Wednesday, July 05, 2006

Six days, not that I'm counting

Just got back from Dr. L's office. Filled in the necessary papers and sat down with her, and then went off to have blood drawn. This time V. wasn't able to make it because he wasn't able to get away from the office. I would have liked him there, but I understand the necessities of his job and being on call this week.

Anyway, she rattled off what she was going to do, what could potentially go wrong all the while appending "I have to say this" to each thing. Perforating the bowel or the ureter are both very bad things, also worse case scenario if there was uncontrollable bleeding, she'd have to perform a hysterectomy but we AREN'T going there. But as she said, she's never had to do so when performing a myomectomy. And the chances of the former happening she said is less than one percent. She was very confident which I liked.

She explained about making the incision just below my navel and going in that way, making an incision in the uterus, removing the fibroids to outside the uterus, suturing me up and then removing the fibroids piece by piece. The steps below came from here and are basically what she's doing except that she performs step 12 as step 10 and continues from there.

To perform a laparoscopic myomectomy, the surgeon will:

1. Perform laparoscopic access procedure to patients abdomen
2. Administer blue dye that stains the uterine cavity
3. Locate the fallopian tubes and uterus to determine which tissue is fibroid tumor and which tissue is normal tissue
4. Determine which fibroids to remove and in which order
5. Inject a drug into the fibroid tumor to shut down the blood supply to the tumor and to "blanch" it to make it easier to see
6. Make an incision in the wall of the uterus where it covers the fibroid
7. Perform adhesiolysis (if necessary) to gain access and visibility of the fibroids
8. Grasp the fibroid tumor with a clamp and hold it under slight tension
9. Incise the fibroid tumor from its surrounding muscle tissue at the pedicle (attachment site) of the fibroid tumor
10. Morcellate the fibroid tumor (cut the fibroid tumor into pieces)
11. Remove the fibroid tumor pieces from the patient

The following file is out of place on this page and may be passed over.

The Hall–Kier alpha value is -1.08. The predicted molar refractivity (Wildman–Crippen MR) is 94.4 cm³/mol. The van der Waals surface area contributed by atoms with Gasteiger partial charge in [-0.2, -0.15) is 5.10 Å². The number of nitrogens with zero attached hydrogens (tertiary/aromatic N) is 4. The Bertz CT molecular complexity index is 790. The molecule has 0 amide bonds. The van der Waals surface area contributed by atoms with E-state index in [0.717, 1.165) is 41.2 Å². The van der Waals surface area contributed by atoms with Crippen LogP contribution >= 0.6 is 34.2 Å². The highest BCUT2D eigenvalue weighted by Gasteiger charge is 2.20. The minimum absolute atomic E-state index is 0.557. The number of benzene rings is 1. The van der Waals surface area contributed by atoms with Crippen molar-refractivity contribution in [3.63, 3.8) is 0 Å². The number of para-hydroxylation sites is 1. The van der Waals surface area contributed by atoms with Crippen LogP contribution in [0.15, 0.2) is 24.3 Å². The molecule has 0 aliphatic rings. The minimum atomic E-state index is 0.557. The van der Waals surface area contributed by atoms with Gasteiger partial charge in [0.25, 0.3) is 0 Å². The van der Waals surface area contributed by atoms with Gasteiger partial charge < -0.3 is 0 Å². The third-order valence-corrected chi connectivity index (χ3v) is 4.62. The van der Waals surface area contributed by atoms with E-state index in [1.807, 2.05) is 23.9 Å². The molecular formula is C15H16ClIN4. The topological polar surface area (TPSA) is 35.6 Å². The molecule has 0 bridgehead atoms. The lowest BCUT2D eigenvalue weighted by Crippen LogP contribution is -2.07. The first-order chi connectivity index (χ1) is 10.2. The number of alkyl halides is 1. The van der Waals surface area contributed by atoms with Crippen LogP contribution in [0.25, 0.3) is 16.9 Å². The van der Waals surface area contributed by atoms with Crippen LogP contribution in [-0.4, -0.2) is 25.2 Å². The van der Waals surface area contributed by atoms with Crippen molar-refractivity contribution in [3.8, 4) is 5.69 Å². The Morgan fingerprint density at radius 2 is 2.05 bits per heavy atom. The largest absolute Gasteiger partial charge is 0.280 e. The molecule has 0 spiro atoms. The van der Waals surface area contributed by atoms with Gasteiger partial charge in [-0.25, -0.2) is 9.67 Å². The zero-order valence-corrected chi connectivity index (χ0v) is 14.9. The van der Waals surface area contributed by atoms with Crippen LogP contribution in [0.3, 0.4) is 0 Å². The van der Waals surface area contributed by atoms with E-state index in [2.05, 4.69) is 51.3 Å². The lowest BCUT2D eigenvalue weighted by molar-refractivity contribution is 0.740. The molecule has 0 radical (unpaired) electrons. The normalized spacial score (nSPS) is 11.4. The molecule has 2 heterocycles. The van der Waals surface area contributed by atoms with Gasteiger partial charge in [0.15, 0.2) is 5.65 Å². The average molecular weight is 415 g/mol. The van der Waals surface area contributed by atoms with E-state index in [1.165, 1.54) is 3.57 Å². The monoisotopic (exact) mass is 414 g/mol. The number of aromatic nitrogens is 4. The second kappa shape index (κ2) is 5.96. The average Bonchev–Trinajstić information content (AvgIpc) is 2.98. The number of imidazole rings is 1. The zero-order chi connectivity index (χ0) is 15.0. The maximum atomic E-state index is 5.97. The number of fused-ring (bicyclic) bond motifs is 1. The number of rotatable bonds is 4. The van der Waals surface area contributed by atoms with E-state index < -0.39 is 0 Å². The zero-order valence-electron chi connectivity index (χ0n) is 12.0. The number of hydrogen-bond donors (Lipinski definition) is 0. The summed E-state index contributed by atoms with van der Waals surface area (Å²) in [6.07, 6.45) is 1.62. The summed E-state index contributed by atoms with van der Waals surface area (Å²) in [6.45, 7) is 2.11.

12. Repair the tissue severed by the incision by suturing a layer of tissue at a time
13. Repeats steps 7-11 to remove fibroid tumors not accessible through the initial incision

Anyway, if you feel like a bit more detail and some photos of the procedure, go here. This is essentially what she'll be doing next week.

I don't have a time yet for surgery. The hospital will call on the morning of the 10th to let us know when we have to be there and what time the surgery is. I can't have anything but clear liquids from the 10th to after the surgery.

V. is on call for 3 straight weeks, starting last week. So when he showed me the schedule the other week, neither of us remembered I would be in the hospital over night. He had already made arrangements to be off call on the 11th, but now needs to make some arrangements in order to pick me up. I know he'll figure something out.


Anonymous said...

Our thoughts are with you Pam.
All our love

Famine & Devoide and kids

Anonymous said...

Hi Pam, I underwent an abdominal myomectomy 5 years ago - technology has changed! I loved the mophine...but I was in the hospital for four days. I hope your experience is somewhat uneventful. It will be great when this is over and you can look ahead to new things. Damn fibroids...

Penny said...

To say that I'm excited for you is an understatement.

If there's *anything* I can do (yes, including picking you up), let me know.

Wishing you nothing but the best and speediest recovery!!!!!

x said...

I have never understood what is involved in a "lap", thank you for the description. I hope that everything goes well.